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Online gaming on a winning streak: Industry celebrates two “landmark” rulings





The High Court of Madras (Madras HC) has struck down Part II Tamil Nadu Gaming and Police Laws (Amendment) Act of 2021 (Amendment) which had amended the Tamil Nadu Gaming Act 1930 (Act) that had banned all forms of online games with stakes as ultra vires the Constitution of India (Constitution).

The Amendment inter alia banned betting or wagering in cyberspace and also games of skill played for a wager, bet, money or other stakes. The Madras HC deemed that the Amendment was passed by the State Government “capriciously, irrationally and without adequate determining principle such that it is excessive and disproportionate”.

The order passed by the division bench of the Madras HC comprising of Chief Justice Sanjib Banerjee and Justice Senthilkumar Ramamoorthy comes as a huge shot in the arm for one of India’s fastest growing industry that is buoyed by the vastly young demographic that is techno-savvy in India with an ever increasing digital adoption in Tier-2 and Tier-3 cities with access to smartphones, internet data penetration, low prices and growing number of broadband users amongst other factors for this growth. Despite its robust growth, the gaming sector has more often than not had to face the brunt in the form of overzealous legislature seeking to adopt a paternalistic approach.

Brief Facts:

The State Government of Tamil Nadu had promulgated an ordinance on 20 November 2020 (refer to our Ergo) amending the Tamil Nadu Gaming Act, 1930. Post the ordinance, the state legislature had passed the Amendment on 4 February 2021 prohibiting all forms of games being conducted in cyberspace, irrespective of the game involved being a game of mere skill, if such game is played for a wager, bet, money or other stake. Playing online games such as poker and rummy involving stakes would invite imprisonment of up to 2 years or a fine up to INR 10,000 or both in Tamil Nadu.

The major changes brought about by the Amendment were:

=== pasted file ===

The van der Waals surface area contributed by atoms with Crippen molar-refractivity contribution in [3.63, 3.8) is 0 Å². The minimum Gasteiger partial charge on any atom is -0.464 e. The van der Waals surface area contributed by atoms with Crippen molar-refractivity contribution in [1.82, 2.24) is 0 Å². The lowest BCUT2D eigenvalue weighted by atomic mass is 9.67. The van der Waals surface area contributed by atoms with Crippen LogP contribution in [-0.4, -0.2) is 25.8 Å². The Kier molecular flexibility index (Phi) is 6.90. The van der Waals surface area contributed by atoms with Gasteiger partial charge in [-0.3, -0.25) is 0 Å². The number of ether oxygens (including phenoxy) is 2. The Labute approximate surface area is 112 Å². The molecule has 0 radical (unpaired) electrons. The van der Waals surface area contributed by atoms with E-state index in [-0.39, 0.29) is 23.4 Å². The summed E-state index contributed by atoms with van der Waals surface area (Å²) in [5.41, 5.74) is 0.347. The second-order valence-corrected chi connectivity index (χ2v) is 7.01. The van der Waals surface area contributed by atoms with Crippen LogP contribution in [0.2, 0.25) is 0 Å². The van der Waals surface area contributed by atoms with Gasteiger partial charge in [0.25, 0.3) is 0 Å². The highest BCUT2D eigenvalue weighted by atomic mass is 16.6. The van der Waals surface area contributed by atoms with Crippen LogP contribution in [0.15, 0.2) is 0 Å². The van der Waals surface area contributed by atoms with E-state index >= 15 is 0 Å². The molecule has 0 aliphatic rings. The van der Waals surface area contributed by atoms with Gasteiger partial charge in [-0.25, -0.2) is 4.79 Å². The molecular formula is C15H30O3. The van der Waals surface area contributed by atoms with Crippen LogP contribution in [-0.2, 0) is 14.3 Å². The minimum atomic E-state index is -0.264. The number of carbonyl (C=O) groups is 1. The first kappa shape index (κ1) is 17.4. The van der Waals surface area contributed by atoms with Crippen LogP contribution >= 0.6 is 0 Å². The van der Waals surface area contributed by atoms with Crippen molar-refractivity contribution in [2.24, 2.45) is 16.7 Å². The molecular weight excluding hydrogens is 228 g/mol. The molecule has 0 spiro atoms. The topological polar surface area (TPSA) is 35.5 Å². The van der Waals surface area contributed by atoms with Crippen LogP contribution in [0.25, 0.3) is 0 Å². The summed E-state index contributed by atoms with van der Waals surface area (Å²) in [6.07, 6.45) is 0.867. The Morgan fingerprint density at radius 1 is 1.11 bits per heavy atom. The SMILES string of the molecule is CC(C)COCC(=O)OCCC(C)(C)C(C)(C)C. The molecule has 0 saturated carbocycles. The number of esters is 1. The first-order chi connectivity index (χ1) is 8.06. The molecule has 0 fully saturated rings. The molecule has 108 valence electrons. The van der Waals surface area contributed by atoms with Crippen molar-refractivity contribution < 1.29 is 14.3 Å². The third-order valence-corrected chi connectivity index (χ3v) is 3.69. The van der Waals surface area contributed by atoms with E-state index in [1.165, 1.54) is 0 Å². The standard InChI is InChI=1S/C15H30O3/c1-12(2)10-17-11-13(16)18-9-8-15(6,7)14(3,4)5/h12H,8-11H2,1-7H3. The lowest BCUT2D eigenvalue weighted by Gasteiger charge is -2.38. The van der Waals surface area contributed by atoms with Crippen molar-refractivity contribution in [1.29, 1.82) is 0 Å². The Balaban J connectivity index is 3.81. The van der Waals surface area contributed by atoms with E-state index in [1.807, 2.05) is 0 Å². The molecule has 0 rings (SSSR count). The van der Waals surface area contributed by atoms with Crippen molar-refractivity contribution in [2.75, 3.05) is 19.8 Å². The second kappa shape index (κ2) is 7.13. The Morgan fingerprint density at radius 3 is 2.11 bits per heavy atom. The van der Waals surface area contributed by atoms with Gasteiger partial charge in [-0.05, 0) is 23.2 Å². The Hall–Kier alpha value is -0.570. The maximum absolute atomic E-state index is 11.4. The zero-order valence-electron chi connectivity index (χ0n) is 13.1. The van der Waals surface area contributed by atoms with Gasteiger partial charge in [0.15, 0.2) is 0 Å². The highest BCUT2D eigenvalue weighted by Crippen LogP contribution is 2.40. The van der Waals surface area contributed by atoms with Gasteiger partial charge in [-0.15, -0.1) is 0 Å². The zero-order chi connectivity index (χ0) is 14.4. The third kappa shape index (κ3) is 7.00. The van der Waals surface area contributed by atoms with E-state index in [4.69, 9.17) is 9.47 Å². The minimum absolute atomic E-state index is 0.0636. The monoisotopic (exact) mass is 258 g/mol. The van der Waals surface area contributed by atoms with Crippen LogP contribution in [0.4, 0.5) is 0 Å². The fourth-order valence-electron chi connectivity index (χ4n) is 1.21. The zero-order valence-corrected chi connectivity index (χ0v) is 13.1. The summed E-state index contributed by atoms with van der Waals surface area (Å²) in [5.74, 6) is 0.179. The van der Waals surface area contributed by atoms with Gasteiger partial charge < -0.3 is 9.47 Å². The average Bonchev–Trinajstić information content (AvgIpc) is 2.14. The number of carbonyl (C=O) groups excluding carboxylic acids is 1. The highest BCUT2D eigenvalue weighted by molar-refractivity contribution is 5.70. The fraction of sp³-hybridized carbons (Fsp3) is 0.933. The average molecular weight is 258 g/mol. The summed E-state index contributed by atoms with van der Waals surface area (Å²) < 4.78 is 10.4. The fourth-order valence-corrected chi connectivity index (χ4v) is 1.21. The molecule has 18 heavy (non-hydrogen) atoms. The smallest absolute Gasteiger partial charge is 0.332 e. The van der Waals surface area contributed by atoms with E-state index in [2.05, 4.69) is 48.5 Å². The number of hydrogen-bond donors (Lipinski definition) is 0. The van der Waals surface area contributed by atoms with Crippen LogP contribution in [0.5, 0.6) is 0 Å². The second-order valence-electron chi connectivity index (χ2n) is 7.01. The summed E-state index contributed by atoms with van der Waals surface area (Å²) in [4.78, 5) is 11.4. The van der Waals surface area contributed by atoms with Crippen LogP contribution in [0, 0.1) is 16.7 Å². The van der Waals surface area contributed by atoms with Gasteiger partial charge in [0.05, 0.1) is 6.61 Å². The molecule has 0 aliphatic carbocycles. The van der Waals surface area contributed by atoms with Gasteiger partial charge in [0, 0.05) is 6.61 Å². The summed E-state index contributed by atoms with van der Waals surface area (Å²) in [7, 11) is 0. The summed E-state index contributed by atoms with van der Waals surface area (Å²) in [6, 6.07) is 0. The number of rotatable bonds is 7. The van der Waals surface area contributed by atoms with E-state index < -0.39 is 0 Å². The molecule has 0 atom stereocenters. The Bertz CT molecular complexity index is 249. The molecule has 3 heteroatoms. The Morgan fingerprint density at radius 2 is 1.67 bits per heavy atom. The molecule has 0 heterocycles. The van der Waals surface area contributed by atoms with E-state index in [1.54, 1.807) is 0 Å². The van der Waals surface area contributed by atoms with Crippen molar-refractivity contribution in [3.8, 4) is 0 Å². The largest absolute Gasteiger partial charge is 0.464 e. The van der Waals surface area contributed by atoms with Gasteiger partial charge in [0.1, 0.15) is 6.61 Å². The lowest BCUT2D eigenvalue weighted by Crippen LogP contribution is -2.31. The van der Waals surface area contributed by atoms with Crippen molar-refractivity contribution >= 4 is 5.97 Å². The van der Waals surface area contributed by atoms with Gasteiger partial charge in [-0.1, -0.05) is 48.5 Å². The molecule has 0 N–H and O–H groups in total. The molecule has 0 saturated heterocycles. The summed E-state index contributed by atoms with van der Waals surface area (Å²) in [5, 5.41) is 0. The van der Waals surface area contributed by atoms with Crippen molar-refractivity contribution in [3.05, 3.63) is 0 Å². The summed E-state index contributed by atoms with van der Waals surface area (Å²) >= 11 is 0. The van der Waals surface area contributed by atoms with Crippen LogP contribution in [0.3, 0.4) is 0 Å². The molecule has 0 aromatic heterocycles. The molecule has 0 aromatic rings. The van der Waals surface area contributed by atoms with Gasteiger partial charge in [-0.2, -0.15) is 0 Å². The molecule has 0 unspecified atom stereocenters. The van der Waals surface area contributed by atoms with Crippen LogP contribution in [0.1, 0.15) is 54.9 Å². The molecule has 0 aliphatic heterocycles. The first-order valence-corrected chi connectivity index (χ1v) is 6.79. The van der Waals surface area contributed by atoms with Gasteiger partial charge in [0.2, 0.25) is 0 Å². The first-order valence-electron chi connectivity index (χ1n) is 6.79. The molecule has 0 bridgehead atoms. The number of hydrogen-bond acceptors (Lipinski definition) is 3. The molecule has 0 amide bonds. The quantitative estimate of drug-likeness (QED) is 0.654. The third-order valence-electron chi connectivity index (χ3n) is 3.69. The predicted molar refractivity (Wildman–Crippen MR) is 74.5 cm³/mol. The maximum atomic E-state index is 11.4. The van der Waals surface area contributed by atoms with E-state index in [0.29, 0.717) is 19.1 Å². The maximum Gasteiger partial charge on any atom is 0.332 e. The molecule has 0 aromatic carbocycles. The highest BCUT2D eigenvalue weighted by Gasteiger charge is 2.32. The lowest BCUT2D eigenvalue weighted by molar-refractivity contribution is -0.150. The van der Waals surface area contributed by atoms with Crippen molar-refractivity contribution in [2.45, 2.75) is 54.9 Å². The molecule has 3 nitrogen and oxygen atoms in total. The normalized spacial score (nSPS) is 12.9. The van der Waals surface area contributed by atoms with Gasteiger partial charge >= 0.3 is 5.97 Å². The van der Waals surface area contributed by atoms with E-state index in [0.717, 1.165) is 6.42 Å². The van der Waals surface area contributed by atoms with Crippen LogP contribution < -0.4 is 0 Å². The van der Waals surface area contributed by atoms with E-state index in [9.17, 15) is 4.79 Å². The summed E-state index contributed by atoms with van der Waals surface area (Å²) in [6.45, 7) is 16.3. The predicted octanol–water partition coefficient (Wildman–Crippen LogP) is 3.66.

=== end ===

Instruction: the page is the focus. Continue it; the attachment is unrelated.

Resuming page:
The definition of ‘gaming’ had been amended to include gaming in ‘cyberspaces’;


The replacement of Section 11 of the Act that originally exempted games of "mere skill" from the application of the statute and its substitution by including games of mere skill also within the fold of offences under the statute, if such games are played for wager, bet, money or other stake; and


The introduction of Section 3A of the Act to prohibit wagering or betting in cyberspace.

The Statement of Objects and Reasons for the Amendment said that playing online games that are addictive had developed manifold in recent times. Innocent people got cheated and incidents of suicide were reported. To prevent such incidents and protect innocent people from the evils of online gaming, it was decided to ban wagering or betting in cyberspace.

A series of petitions were moved by private online gaming companies, challenging the Amendment banning online games in the State since November 2020. The Petitioners questioned the legal validity of the Amendment and the primary contention put forth by the Petitioners was that the Amendment prohibits games of skills, if played for any prizes or stakes, which is at odds with the law laid down by the Supreme Court that games of skills are business activities and are protected under Article 19(1)(g) of the Constitution.

The State contended that there cannot be any absolute right to practise any profession or to carry on any activity, trade or business and they are subject to reasonable restrictions under Article 19(6) of the Constitution. The State’s main contention was that the Amendment seeks to put a stop to the deleterious effect of gambling.

Analysis and Decision by the Madras High Court:

While disregarding the Amendment, the Madras HC said that by imposing a wide-ranging complete ban, the Amendment has failed the least intrusive test and fallen afoul of Article 19(1) (g) of the constitution.

The Madras HC observed that, since the Amendment puts a complete restriction, the onus fell on the State to justify the course that it took. The State made no attempts to suggest that an alternative course of action was not feasible and a complete restriction was the only option. In this light, the Madras HC held the Amendment to be patently arbitrary, unjust, especially in the backdrop of the judicial precedents that govern the field.